While the numbers vary from season to season, there is no doubt that Los Cabos, Mexico, has rightfully earned a reputation as one of the world’s top destinations for all types of billfish. The total number of blue, black and striped marlin caught there each season is unparalleled, and it continues to attract anglers from across the globe.
But it wasn’t always like that. This region, which includes bustling Cabo San Lucas as well as the more laid-back San Jose del Cabo—now connected by a highway lined with luxurious resorts and immaculate golf courses—was once quite different. The 1970s was the coming-of-age decade that would see this area grow from a dusty fishing village to the world-class destination it is today.
Striped Marlin: The Word Spreads
As the Southern California sport-fishing scene began to grow, owners of larger boats were intrigued by the reports of the prolific year-round fishery that was centered on the relatively uncrowded waters off Cabo, some 770 nautical miles south of San Diego. Those with limited fuel capacity resorted to lashing drums of diesel on their decks or swim platforms in order to make the trip because there was only one very iffy fuel source at Turtle Bay, about 330 nautical miles south of the border. That was it.
Stateside yachtbuilders began to recognize the need for larger, more sophisticated boats with the fuel capacity and creature comforts to make the voyage to Baja’s tip and beyond safely and in style. A host of builders stepped up their games: Pacifica, Elliot, Delta, Blackman, Innovator, Marlineer, Ocean Pacific, Bertram, Hatteras, Knight & Carver, Skipjack, and Livesay were just some that responded to that demand. These so-called yacht-fishers changed the game for decades to come.
Remote Destinations, Memorable Voyages
During those early days, I made the trip both north and south to those storied waters many times. On one voyage from San Diego, we made it to Turtle Bay on fumes, and then had to wait for fuel to be delivered some 24 hours later. One of the most memorable trips I’ve made was bringing Steve Cushman’s Hardhead, a 48-foot custom wooden cruiser, from Cabo back to California. Unfortunately, the boat had mechanical issues that delayed our departure. Doc Ross—an Englishman and a local mechanic who had somehow ended up working in Los Cabos—had an employee named Jorge who worked on the boat for a week, repairing the issues so that we could depart. We decided to take Jorge along as insurance, just in case something else broke en route. We set off with a crew consisting of my wife, Yvonne, a deckhand named Craig Miller, Jorge the mechanic, and me as captain.
We headed out from Cabo in the pre-dawn gray light, with the fuel tanks filled to the brim. Barring any surprises, it would be enough to make it to San Diego, assuming we traveled at 8 knots the entire way.
The trip began uneventfully with perfect weather; by midday on the third day, we were somewhere above the Thetis Bank, traveling in smooth, calm seas. We had a pair of trolling rods out and had already caught some dorado for dinner that evening. Yvonne, Craig and I were chatting on the bridge when suddenly, both rods bent over, the clickers clattering and line flying off the reels. Two striped marlin greyhounded away from the boat. As I looked around from the bridge, there were billfish feeding and free-jumping in every direction. It was just a few minutes after releasing those two that we had another double on. Throughout the rest of the day, the bites continued. Then, late in the afternoon, when we decided that we should resume our trip north, the starboard engine suddenly died.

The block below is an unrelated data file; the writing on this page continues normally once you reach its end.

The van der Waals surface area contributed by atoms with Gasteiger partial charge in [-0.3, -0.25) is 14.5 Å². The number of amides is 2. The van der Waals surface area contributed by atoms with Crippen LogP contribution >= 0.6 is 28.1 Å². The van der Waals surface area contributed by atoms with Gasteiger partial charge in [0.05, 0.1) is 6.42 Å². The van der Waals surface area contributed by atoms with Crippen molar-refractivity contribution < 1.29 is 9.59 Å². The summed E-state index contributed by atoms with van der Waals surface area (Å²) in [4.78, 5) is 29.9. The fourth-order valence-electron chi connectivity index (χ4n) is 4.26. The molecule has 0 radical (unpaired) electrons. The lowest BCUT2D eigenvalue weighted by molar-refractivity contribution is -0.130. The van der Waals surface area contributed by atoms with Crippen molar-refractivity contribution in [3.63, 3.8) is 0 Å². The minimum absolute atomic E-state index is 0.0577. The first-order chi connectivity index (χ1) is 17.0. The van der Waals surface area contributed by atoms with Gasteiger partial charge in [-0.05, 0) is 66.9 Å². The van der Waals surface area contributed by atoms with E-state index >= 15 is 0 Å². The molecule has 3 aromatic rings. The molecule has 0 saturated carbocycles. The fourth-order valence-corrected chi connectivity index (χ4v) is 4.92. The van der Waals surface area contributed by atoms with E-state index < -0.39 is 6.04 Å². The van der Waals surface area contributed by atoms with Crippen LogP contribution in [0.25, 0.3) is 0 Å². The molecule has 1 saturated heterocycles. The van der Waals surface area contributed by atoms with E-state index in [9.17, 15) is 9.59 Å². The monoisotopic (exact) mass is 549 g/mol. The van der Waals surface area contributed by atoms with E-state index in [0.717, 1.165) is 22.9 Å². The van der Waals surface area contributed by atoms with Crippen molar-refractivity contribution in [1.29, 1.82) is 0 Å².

Jorge struggled to diagnose the problem. Although it turned out to be something simple, we didn’t have the replacement part needed to fix it; we were underway on one engine with our fingers crossed.
As we continued north, we reviewed the number of fish we had released. Yvonne caught and released 10, a new personal best for her that remains all these years later. And Miller had caught 15 or more, all in just a few hours.
Just before nightfall, making matters worse, the port engine began smoking, leaving a telltale smoke trail behind us for miles. We held our breaths, hoping that our remaining engine would not fail.
We planned to drop off Jorge in Ensenada so that he could return to Los Cabos by bus. When we finally pulled into the bay, our smoking engine was enough to attract a fellow in a skiff who came speeding alongside. He hollered: “Is the boat on fire? Do you need help?” We assured him that we were OK but would appreciate a ride to shore for Jorge.
The trip from there to San Diego Bay seemed to take forever as we nursed our way home on one smoking engine. Finally, after convincing the border agent that we did not have any contraband on board, we cleared customs and headed for Lloyd’s fuel dock on Harbor Island, our tanks nearly dry.
Fish Hard, Party Harder
Back in 1976, Cabo San Lucas was still just a sleepy little fishing village with no marina, dirt roads, and just a couple of small hotels and restaurants. Then Minerva’s Baja Tackle opened. Minerva Smith and her husband, Bob, soon established the business as one of the area’s best tackle sources, with the largest supply of fishing rods, reels, lures, terminal tackle, and fishing apparel in the region. It remains a must-visit destination today, and Minerva herself is one of the best sources for up-to-date information on what’s going on in Cabo San Lucas.
Around the same time in the mid-1970s, dredging equipment was brought to Cabo, deepening the harbor entrance and allowing oceangoing ferryboats from the Mexican mainland as well as larger sport-fishers to enter the marina. Ultimately, the project became an impressive 380-slip, 33-megayacht berth operation that can accommodate boats up to 375 feet. The amenities include a fully operational boatyard, and a fuel dock with high-speed pumps, water, and pump-out services.